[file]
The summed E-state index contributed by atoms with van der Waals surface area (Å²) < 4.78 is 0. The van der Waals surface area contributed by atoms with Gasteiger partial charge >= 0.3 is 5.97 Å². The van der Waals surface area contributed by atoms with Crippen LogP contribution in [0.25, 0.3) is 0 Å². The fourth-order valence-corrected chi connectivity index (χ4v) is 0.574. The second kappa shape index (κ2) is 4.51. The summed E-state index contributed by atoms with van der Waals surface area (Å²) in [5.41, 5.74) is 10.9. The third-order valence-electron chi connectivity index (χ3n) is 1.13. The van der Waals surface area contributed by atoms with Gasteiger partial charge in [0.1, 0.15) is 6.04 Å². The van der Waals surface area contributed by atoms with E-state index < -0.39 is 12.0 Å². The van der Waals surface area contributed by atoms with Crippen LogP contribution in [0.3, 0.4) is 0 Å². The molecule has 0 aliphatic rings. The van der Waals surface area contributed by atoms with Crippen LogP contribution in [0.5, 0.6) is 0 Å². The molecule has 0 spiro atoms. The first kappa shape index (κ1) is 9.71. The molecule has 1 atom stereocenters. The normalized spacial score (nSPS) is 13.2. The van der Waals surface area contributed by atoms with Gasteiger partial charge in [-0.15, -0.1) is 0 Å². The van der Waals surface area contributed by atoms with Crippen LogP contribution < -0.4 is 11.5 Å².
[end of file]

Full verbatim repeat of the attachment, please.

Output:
The summed E-state index contributed by atoms with van der Waals surface area (Å²) < 4.78 is 0. The van der Waals surface area contributed by atoms with Gasteiger partial charge >= 0.3 is 5.97 Å². The van der Waals surface area contributed by atoms with Crippen LogP contribution in [0.25, 0.3) is 0 Å². The fourth-order valence-corrected chi connectivity index (χ4v) is 0.574. The second kappa shape index (κ2) is 4.51. The summed E-state index contributed by atoms with van der Waals surface area (Å²) in [5.41, 5.74) is 10.9. The third-order valence-electron chi connectivity index (χ3n) is 1.13. The van der Waals surface area contributed by atoms with Gasteiger partial charge in [0.1, 0.15) is 6.04 Å². The van der Waals surface area contributed by atoms with E-state index < -0.39 is 12.0 Å². The van der Waals surface area contributed by atoms with Crippen LogP contribution in [0.3, 0.4) is 0 Å². The molecule has 0 aliphatic rings. The van der Waals surface area contributed by atoms with Crippen LogP contribution in [0.5, 0.6) is 0 Å². The molecule has 0 spiro atoms. The first kappa shape index (κ1) is 9.71. The molecule has 1 atom stereocenters. The normalized spacial score (nSPS) is 13.2. The van der Waals surface area contributed by atoms with Gasteiger partial charge in [-0.15, -0.1) is 0 Å². The van der Waals surface area contributed by atoms with Crippen LogP contribution < -0.4 is 11.5 Å².